This group met with each other using software similar to MicroSoft's NetMeeting--we conversed through our desk-computers and gradually those of us who were more capable rose to the forefront of the discussion. We drafted ever longer theories of how the mind could work, and debated over the matter periodically. We were not tired, as we had this strong love of thought and thinking. However, after all our discussion we concluded on only one primary aspect: that the mind was too complex to be decoded with current theorems. In other words, we were proving that we could get nowhere.

Theory of InterferenceEdit

During this time some of my friends in the Theophilus Group developed the Theory of Interference. While I cannot give away future secrets--doing so will radically change the future--I can say that this Theory explained some of the troubles that we were having: the neurons were interfering with each other and not working anywhere near optimal condition. Such was the state of the human mind: many thoughts merging together, overwriting, splitting, modifying... So that in the end, despite the intricacy of the brain, its capacity for thought was extremely limited. Thereafter, we sought to develop newer algorithms that could explain this phenomena and compensate for the variations in the data that we were receiving.

ColossusEdit

Meanwhile, the engineers of the unit had gotten together at Veritas Abode with the best technologies that they could obtain and produced the first and only Colossus machine. There was only one, and it was extremely costly to construct. Millions of times more sensitive than the previously developed technology for imaging the brain, it was of cylindrical construction with a cylindrical orifice that allowed people to be inserted into it. The sizes of the Colossus were fourteen feet in each direction.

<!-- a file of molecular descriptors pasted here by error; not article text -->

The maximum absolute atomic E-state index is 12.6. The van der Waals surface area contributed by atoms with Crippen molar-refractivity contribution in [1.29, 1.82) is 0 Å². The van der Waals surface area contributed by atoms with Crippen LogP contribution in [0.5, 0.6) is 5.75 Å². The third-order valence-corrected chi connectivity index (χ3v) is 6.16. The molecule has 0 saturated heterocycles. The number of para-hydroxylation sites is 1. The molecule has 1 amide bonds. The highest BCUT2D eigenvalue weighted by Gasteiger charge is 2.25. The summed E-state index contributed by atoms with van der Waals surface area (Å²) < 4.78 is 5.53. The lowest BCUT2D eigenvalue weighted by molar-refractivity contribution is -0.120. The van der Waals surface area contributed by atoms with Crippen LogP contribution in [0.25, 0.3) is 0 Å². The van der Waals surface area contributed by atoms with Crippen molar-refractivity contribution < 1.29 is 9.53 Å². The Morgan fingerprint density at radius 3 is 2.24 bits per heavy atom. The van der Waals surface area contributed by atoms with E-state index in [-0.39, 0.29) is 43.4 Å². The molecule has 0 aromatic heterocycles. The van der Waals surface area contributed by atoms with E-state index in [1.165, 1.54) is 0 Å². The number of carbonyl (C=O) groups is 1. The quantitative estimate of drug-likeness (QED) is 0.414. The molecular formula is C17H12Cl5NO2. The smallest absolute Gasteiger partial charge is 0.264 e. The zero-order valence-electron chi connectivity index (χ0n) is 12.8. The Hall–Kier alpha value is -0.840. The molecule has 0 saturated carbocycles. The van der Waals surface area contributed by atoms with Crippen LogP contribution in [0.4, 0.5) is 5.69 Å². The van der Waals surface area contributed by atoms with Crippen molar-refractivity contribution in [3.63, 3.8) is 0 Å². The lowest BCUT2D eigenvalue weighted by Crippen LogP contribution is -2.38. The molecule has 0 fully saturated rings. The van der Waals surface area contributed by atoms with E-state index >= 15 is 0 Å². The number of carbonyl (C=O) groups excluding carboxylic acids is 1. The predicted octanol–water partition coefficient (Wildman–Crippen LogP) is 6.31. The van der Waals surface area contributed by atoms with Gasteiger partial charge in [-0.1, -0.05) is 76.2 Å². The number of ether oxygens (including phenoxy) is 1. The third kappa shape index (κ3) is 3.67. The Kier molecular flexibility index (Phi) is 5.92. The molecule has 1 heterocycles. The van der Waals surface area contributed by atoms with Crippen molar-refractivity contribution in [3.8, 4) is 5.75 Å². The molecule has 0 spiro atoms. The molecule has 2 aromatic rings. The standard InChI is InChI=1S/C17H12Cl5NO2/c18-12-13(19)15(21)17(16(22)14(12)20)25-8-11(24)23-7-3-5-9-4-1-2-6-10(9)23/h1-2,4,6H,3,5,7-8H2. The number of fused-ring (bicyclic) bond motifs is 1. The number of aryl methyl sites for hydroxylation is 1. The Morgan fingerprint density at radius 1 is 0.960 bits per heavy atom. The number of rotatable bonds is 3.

Over the course of years, the engineers found many people that they found suitable and willing, and rolled them into Colossus in the same way that they would have done for an MRI. My engineer friend in the unit kept me up to date regarding this machine and later ones; from what I learned, Colossus was depleting energy so fast that it could only be used once per week despite Andarin's network of electricity suppliers. The local power plant was spared the drainage that Colossus caused; the numbers would imply that one use of Colossus for a few seconds would drain all the power that this one plant could generate in a month.

KnickebeinEdit

Colossus was used to capture immense amounts of data concerning the neurons in the mind. The activity of each neuron was individually monitored for thousands of times each second, and the entire brain was monitored. In order to single out the activity of one particular neuron, we of the Theophilus Group had devised the algorithm Knickebein.

Its concept was deceptively simple: triangulate the position of each neuron, and sort out the signals according to the process of neurons' sending signals across axons and dendrites. The data would first be collected and stored into immense servers, and then analyzed by the various computers working together for the next seven days. This was only possible due to the immense improvement in processing data made in the last few decades.

Pain's DeceptionEdit

We had as our goal the simplification of the stimuli that the mind was provided with. If we could reduce the various forms of stimuli that our scan subjects were to undergo, we could then make more sense out of the data that Colossus was producing. Fewer things to think about would result in more uniformity of thought, allowing us to more effectively work with various concepts that we so far had barely been able to explore much less counteract. The problem was how to reduce the stimuli.